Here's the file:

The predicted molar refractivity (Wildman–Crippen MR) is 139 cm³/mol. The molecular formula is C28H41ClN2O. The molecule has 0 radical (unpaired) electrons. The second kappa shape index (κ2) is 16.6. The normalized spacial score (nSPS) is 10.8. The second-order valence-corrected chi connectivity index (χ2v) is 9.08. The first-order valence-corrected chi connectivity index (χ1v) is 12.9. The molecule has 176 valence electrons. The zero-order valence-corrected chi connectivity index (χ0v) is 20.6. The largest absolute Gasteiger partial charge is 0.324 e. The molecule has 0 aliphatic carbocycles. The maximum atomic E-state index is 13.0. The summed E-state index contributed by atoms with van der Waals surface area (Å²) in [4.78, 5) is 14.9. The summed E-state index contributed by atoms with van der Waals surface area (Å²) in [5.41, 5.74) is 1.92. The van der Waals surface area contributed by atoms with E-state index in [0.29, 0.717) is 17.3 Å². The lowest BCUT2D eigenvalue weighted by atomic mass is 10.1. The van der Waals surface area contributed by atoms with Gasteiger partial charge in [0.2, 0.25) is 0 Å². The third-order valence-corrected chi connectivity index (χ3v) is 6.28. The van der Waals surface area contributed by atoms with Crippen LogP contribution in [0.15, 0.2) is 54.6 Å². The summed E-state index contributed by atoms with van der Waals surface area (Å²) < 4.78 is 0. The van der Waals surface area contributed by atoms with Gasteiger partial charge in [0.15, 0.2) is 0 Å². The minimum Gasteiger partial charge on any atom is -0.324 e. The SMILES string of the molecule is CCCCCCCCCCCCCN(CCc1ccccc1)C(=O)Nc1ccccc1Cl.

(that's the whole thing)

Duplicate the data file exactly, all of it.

The predicted molar refractivity (Wildman–Crippen MR) is 139 cm³/mol. The molecular formula is C28H41ClN2O. The molecule has 0 radical (unpaired) electrons. The second kappa shape index (κ2) is 16.6. The normalized spacial score (nSPS) is 10.8. The second-order valence-corrected chi connectivity index (χ2v) is 9.08. The first-order valence-corrected chi connectivity index (χ1v) is 12.9. The molecule has 176 valence electrons. The zero-order valence-corrected chi connectivity index (χ0v) is 20.6. The largest absolute Gasteiger partial charge is 0.324 e. The molecule has 0 aliphatic carbocycles. The maximum atomic E-state index is 13.0. The summed E-state index contributed by atoms with van der Waals surface area (Å²) in [4.78, 5) is 14.9. The summed E-state index contributed by atoms with van der Waals surface area (Å²) in [5.41, 5.74) is 1.92. The van der Waals surface area contributed by atoms with E-state index in [0.29, 0.717) is 17.3 Å². The lowest BCUT2D eigenvalue weighted by atomic mass is 10.1. The van der Waals surface area contributed by atoms with Gasteiger partial charge in [0.2, 0.25) is 0 Å². The third-order valence-corrected chi connectivity index (χ3v) is 6.28. The van der Waals surface area contributed by atoms with Crippen LogP contribution in [0.15, 0.2) is 54.6 Å². The summed E-state index contributed by atoms with van der Waals surface area (Å²) < 4.78 is 0. The van der Waals surface area contributed by atoms with Gasteiger partial charge in [0.15, 0.2) is 0 Å². The minimum Gasteiger partial charge on any atom is -0.324 e. The SMILES string of the molecule is CCCCCCCCCCCCCN(CCc1ccccc1)C(=O)Nc1ccccc1Cl.